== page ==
Thursday, October 11, 2007

Pope urges prayer for full unity between Catholics and Orthodox

10/10/2007 14:16
During his general audience Benedict XVI recalls the meeting of the Mixed Commission for theological dialogue between the two Churches currently underway in Ravenna, which, it had been previously speculated, the Pope and Ecumenical Patriarch were to have attended.
Vatican City (AsiaNews) – A fresh appeal for Christian unity, in particular between Catholics and Orthodox was made by Benedict XVI today, who at the end of his general audience asked the faithful to pray for the successful outcome of the meeting of the International Mixed Commission for theological dialogue between the Catholic Church and the Orthodox Church currently underway in Ravenna.

At the end of his weekly encounter with over 20 thousand faithful gathered in St Peter’s square – among them also a group of Buddhist monks from Sri Lanka – Benedict XVI recalled that the tenth plenary assembly of the mixed commission is taking place this week in Ravenna, Italy. It is “discussing a theme of particular ecumenical importance: ‘the ecclesiological and canonical consequences of sacramental nature of the Church – ecclesial communion, conciliation and authority’. I ask you to join me in prayer – concluded the pope – so that this important encounter help the journey towards full communion between Catholics and Orthodox, and that they may soon share in the one and same Chalice of the Lord”.
The mixed commission meeting began Monday and continues through to Sunday. It is made up of 60 members, 30 Catholics and 30 Orthodox, and is jointly presided by Cardinal Walter Kasper, president of the Pontifical Council for Promoting Christian Unity, and His Excellency Ioannis (Zizioulas), metropolitan of Pergamo. During Benedict XVI’s trip to Turkey last November the idea that pope and patriarch Bartholomew I attend the session had been launched, as a sign of the strong desire between the two Churches to proceed towards unity. However, rumour has it that some Orthodox leaders strongly opposed the idea, first and foremost the Patriarch of Moscow, who maintains that there is no existing hierarchical structure within the Orthodox Church equivalent to the Catholic Church – with one single leader – and that the primacy of the ecumenical patriarch – unlike the pope – is “an honorary” one.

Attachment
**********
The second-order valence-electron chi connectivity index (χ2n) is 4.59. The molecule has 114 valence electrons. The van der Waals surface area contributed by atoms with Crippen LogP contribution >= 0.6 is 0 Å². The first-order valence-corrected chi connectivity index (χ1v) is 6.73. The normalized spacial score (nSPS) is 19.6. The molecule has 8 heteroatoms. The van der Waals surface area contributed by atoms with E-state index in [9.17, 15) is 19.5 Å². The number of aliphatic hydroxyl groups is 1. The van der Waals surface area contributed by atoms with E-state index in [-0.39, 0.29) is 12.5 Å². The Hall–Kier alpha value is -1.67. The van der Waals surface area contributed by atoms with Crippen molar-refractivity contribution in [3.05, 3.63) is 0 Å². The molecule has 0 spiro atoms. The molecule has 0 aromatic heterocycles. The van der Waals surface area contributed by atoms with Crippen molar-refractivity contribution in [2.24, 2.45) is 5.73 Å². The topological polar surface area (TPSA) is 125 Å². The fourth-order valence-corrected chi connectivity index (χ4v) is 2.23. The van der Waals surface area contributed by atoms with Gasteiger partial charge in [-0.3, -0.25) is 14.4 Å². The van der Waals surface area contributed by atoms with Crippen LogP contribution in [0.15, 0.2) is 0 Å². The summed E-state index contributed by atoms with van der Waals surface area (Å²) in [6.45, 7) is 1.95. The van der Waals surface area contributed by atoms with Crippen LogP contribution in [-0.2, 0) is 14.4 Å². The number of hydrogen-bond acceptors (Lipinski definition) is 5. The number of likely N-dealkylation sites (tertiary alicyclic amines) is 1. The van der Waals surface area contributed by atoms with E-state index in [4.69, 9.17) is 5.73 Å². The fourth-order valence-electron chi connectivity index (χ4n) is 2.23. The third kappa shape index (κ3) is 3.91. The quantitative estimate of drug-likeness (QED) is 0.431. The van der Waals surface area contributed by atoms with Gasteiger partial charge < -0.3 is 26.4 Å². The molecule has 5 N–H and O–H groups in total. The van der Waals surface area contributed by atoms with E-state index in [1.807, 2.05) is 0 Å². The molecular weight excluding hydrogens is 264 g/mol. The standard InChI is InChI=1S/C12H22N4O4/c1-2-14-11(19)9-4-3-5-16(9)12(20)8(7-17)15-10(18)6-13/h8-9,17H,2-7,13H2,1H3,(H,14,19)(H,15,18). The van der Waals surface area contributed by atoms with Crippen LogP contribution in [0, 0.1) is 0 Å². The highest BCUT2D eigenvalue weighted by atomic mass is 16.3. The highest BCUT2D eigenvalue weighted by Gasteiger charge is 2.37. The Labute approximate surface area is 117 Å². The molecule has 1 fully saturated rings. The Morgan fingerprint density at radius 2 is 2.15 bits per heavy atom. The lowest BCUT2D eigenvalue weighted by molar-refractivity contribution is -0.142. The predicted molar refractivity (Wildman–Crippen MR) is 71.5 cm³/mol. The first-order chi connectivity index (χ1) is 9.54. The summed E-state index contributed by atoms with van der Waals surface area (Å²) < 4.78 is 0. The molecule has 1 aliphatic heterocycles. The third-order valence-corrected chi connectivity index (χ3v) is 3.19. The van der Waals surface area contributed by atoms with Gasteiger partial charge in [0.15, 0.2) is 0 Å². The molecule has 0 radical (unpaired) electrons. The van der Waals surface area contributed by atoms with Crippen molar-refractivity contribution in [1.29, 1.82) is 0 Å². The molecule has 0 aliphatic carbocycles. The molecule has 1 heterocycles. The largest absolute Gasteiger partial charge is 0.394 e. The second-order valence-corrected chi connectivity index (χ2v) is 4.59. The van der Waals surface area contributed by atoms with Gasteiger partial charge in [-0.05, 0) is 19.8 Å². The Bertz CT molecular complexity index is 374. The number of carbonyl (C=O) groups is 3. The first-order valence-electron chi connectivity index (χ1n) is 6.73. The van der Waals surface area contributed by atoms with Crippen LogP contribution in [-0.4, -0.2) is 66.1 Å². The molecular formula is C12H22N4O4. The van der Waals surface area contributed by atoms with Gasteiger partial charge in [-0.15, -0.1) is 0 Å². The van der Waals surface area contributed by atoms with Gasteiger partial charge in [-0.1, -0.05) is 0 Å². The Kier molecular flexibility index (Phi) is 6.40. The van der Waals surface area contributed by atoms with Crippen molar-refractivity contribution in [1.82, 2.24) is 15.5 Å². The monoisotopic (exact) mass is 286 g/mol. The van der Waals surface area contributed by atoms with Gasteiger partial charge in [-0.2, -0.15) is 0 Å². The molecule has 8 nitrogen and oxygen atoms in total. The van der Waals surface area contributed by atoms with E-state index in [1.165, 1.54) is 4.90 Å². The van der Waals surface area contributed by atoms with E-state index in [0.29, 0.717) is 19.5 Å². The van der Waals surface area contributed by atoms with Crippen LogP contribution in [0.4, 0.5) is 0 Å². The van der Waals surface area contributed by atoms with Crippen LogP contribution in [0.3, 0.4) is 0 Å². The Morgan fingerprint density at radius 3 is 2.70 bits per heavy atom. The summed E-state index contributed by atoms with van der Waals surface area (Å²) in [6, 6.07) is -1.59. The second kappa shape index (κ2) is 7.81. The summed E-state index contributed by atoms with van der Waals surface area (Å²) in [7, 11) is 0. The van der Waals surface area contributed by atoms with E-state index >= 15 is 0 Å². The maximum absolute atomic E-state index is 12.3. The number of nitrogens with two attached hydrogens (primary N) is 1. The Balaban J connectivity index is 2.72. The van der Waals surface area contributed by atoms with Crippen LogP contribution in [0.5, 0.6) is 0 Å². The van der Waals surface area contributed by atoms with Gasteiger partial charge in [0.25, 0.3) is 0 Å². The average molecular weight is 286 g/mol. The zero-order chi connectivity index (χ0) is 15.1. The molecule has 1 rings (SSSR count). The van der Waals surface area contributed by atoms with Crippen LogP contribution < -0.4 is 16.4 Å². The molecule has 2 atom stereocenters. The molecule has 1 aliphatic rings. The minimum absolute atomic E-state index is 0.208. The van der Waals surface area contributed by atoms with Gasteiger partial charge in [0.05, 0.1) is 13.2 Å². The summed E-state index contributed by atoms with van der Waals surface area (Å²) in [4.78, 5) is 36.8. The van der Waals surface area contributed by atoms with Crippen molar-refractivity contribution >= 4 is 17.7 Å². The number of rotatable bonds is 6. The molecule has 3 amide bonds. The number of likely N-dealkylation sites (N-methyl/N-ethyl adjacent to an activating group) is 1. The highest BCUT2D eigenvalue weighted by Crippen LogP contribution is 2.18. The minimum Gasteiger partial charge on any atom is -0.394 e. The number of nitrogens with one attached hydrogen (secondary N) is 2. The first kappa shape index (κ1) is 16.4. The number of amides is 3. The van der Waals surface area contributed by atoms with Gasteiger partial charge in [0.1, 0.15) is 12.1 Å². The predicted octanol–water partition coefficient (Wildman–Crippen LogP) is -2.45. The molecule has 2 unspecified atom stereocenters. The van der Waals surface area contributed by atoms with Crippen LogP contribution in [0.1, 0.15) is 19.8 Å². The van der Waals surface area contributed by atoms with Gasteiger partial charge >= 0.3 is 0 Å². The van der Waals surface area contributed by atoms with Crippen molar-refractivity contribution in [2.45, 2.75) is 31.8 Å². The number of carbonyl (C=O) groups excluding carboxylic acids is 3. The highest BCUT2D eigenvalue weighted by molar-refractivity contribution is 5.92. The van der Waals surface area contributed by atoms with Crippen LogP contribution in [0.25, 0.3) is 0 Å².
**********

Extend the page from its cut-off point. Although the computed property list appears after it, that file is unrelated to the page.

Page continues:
The commission which is due to publish a document at the end of its working session was established in 1979 by Pope John Paul II and Ecumenical Patriarch Dimitrios I, and held its first assembly in Patmos-Rhodes in 1980. These meetings have confronted various questions, but were suspended for a number of years, because of the deep seated disaccord of the Oriental rite Catholic Churches, the so-called uniates.
Today, before his ecumenical appeal, Benedict XVI continued his reflections on the figures of the “Early Church Fathers”, speaking of St Hilary of Poitiers. The “great” 4th century bishop was remembered above all for his “defence of our faith in the divinity of Jesus Christ, Son of God and God as the Father”. He fought against the Arians, who believed Jesus was a created being, to confirm instead Christ’s divinity. In the words of the pope he “Hilary’s insight was the importance of our Trinitarian baptismal faith: I baptise you in the name of the Father Son and Holy Spirit”.

Benedict XVI’s final observation was that for Hilary, “humanity finds salvation in Christ alone”. By becoming human, Christ in fact took upon himself the nature of every man. “This is why the journey towards Christ is open to every individual” even if personal conversion is always required.


Annika-Kaatrina said...

please see this to help explain these enigmatic statements that seem to portray the Orthodox as opposed to unity.
There is a very interesting story before The Story.

Sophocles said...


Thank youn for the link. I remember reading that story then but at that time I was not posting news as I now am.

I usually don't comment after the articles I post but I have at times.